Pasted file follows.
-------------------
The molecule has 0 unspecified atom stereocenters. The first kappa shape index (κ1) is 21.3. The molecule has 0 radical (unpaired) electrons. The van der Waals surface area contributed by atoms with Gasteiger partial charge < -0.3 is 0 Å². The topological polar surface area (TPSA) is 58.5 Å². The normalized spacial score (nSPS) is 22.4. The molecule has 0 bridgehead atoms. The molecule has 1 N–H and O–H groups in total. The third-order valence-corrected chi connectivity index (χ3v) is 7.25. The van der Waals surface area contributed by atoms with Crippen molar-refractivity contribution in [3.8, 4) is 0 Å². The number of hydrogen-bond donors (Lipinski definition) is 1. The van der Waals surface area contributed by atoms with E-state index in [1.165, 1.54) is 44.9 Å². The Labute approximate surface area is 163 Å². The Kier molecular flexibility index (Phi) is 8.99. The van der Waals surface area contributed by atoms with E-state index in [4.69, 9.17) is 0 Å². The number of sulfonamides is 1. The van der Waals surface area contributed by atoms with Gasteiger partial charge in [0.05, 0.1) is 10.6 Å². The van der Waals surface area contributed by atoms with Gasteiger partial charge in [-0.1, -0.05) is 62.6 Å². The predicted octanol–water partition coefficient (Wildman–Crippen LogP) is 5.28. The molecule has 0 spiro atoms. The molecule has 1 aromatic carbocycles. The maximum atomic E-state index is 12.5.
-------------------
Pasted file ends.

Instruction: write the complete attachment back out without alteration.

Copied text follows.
The molecule has 0 unspecified atom stereocenters. The first kappa shape index (κ1) is 21.3. The molecule has 0 radical (unpaired) electrons. The van der Waals surface area contributed by atoms with Gasteiger partial charge < -0.3 is 0 Å². The topological polar surface area (TPSA) is 58.5 Å². The normalized spacial score (nSPS) is 22.4. The molecule has 0 bridgehead atoms. The molecule has 1 N–H and O–H groups in total. The third-order valence-corrected chi connectivity index (χ3v) is 7.25. The van der Waals surface area contributed by atoms with Crippen molar-refractivity contribution in [3.8, 4) is 0 Å². The number of hydrogen-bond donors (Lipinski definition) is 1. The van der Waals surface area contributed by atoms with E-state index in [1.165, 1.54) is 44.9 Å². The Labute approximate surface area is 163 Å². The Kier molecular flexibility index (Phi) is 8.99. The van der Waals surface area contributed by atoms with E-state index in [4.69, 9.17) is 0 Å². The number of sulfonamides is 1. The van der Waals surface area contributed by atoms with Gasteiger partial charge in [0.05, 0.1) is 10.6 Å². The van der Waals surface area contributed by atoms with Gasteiger partial charge in [-0.1, -0.05) is 62.6 Å². The predicted octanol–water partition coefficient (Wildman–Crippen LogP) is 5.28. The molecule has 0 spiro atoms. The molecule has 1 aromatic carbocycles. The maximum atomic E-state index is 12.5.